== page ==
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A tragic flaw inherent in the main character is not the only constituent of Aristotle’s definition of tragedy – another of its important components is an inevitability. As Paul Woodruff points out, the plot of an Aristotelian tragic play should be the logically inescapable consequence of events that “follow each other under necessity or likelihood” (304). This is precisely the case in Romeo and Juliet, since, after Romeo’s fateful visit to the ball, the play unfolds with logical necessity. Tybalt is bound by honor to challenge Romeo, but Mercutio’s understandable indignation with the latter’s “calm, dishonorable, vile submission” leads him to pick a fight instead (Shakespeare III.1). After Mercutio’s death, Romeo is obliged to kill Tybalt, and this necessarily brings his exile, as “the prince expressly hath/forbidden bandying in Verona streets” (Shakespeare III.1). The plot progresses not due to the author’s fancy, but with a relentless logical inevitability, which makes the outcome of the play all the more impactful and also corresponds to the standard Aristotle set for tragedy the genre.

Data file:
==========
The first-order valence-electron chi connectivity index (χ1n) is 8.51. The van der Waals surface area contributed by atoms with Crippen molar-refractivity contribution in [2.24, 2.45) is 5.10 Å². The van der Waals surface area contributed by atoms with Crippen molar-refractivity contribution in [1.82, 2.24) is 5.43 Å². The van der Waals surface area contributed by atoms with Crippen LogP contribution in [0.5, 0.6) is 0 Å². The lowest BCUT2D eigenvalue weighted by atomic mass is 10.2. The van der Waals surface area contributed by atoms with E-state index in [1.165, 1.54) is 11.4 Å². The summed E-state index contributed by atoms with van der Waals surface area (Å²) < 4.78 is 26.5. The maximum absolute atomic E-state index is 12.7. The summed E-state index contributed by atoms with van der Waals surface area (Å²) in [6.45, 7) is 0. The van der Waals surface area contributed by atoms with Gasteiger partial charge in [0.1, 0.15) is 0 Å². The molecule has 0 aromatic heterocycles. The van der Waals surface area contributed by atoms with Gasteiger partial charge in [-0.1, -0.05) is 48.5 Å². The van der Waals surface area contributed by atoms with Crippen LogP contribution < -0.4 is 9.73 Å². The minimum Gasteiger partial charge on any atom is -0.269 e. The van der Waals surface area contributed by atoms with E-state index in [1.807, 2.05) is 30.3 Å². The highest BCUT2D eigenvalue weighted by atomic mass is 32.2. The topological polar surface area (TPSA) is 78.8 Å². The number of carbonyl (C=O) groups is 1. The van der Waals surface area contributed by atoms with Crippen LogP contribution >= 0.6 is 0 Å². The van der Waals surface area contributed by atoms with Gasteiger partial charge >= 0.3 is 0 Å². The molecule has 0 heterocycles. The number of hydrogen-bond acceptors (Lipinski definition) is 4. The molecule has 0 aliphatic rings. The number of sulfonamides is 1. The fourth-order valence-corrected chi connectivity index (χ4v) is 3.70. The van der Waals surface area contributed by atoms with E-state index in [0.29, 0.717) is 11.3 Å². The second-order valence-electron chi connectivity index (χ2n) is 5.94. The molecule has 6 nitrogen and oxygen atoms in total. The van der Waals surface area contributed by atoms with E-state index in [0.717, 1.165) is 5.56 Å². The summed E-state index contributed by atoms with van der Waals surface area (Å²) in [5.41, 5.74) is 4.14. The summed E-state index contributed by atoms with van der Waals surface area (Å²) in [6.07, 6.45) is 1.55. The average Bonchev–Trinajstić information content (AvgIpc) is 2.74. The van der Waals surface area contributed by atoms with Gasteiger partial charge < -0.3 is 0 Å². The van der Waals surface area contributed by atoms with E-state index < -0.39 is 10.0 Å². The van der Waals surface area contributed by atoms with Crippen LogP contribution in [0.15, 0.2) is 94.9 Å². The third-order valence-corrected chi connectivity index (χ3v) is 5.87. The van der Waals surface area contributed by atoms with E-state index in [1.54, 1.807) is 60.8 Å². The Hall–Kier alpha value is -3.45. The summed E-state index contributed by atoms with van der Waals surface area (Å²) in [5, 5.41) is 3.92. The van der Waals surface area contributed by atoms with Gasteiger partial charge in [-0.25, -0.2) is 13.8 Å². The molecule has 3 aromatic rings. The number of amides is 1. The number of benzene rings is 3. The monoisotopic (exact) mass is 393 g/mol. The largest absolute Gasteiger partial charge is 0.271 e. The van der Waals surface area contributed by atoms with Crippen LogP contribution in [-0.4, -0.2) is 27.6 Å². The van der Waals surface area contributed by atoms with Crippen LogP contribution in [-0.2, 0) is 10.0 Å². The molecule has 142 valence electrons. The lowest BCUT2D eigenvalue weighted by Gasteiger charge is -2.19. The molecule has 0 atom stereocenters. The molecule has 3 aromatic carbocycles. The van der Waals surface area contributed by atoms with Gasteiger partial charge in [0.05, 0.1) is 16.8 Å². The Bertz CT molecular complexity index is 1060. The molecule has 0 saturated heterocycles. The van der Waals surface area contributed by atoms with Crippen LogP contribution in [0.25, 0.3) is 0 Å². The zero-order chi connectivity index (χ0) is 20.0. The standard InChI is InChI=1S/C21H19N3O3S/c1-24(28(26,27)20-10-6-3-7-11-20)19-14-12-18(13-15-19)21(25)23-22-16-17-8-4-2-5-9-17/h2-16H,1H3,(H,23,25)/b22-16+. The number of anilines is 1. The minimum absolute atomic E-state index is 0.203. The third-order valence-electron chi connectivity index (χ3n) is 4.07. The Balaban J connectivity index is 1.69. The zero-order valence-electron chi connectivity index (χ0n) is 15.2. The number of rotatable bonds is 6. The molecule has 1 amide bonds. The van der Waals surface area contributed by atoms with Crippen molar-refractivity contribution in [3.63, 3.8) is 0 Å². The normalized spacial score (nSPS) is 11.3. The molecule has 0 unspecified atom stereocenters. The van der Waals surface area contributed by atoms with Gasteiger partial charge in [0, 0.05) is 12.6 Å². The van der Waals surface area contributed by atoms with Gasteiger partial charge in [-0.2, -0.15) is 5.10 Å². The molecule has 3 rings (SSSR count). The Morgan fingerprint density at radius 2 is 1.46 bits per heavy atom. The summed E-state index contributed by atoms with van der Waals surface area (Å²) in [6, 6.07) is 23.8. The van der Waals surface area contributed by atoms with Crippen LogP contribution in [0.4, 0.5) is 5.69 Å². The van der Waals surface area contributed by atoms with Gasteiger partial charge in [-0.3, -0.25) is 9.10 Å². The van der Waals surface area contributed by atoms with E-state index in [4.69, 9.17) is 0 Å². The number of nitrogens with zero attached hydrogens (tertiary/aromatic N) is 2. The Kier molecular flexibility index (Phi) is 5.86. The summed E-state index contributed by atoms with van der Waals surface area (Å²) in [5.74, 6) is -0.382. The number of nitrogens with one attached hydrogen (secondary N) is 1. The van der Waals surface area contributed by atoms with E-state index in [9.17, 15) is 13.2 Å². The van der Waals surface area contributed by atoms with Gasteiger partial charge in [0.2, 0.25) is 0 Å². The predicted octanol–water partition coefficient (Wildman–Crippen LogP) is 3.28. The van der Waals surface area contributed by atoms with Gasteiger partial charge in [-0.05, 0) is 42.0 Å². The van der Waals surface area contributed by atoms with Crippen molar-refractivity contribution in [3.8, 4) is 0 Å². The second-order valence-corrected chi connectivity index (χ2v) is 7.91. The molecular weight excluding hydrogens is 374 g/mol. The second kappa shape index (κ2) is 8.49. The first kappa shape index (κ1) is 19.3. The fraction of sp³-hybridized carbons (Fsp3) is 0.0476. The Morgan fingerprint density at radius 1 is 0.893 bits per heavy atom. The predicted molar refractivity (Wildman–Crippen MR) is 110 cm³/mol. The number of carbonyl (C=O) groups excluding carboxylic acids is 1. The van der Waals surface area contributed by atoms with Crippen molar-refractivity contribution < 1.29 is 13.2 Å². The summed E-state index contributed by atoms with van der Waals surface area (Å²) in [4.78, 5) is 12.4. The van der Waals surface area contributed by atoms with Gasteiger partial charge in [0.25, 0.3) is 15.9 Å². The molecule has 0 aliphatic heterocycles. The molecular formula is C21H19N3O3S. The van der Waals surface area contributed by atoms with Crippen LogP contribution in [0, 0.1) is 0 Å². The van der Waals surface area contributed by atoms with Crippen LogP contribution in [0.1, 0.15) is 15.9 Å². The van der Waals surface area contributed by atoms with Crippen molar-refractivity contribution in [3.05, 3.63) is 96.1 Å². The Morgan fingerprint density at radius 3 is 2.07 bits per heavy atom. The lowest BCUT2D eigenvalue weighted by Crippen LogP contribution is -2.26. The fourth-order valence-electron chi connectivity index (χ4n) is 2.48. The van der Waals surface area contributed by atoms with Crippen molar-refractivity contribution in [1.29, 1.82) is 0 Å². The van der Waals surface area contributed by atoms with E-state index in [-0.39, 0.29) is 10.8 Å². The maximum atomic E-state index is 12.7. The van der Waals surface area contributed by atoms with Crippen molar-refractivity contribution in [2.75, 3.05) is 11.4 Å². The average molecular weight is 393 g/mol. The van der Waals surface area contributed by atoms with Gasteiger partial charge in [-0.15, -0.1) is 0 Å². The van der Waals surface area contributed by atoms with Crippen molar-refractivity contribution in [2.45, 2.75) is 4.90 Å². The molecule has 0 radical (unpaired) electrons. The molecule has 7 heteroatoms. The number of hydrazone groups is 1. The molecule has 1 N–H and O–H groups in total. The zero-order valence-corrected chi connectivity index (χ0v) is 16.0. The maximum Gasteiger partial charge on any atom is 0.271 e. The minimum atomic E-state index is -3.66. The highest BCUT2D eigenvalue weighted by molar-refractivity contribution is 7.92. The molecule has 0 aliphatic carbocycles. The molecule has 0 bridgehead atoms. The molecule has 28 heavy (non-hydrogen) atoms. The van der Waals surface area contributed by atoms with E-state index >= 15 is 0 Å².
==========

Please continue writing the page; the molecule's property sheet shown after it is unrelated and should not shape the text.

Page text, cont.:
Another crucial element of an Aristotelian tragedy is recognition – a moment when the character learns a truth that changes his or her life drastically. The function of recognition – or, as Aristotle himself called it, anagnorisis – is leading the tragedy to its logical outcome, when the character pays the price for his or her faults. Recognition also has to occur when it is already too late for the characters to change anything, which is why it provides “a dramatic knot to [the tragedy’s] denouement,” but leaves no opportunity to subvert the outcome (Sissa 40). What makes Romeo and Juliet an interesting example of an Aristotelian recognition is that it happens for two characters in a row. For Romeo, the tragic revelation is learning of Juliet’s presumed death, and this is why he resolves to “shake the yoke of inauspicious stars / from this world-wearied flesh” and kills himself right in front of his supposedly dead beloved (Shakespeare V.3). Then Juliet wakes up only to find out Romeo dead, and, upon learning this devastating truth, promptly kills herself (Shakespeare V.3). Anagnorisis comes first for one character, and then for another one, but leads to an equally woeful result in both cases.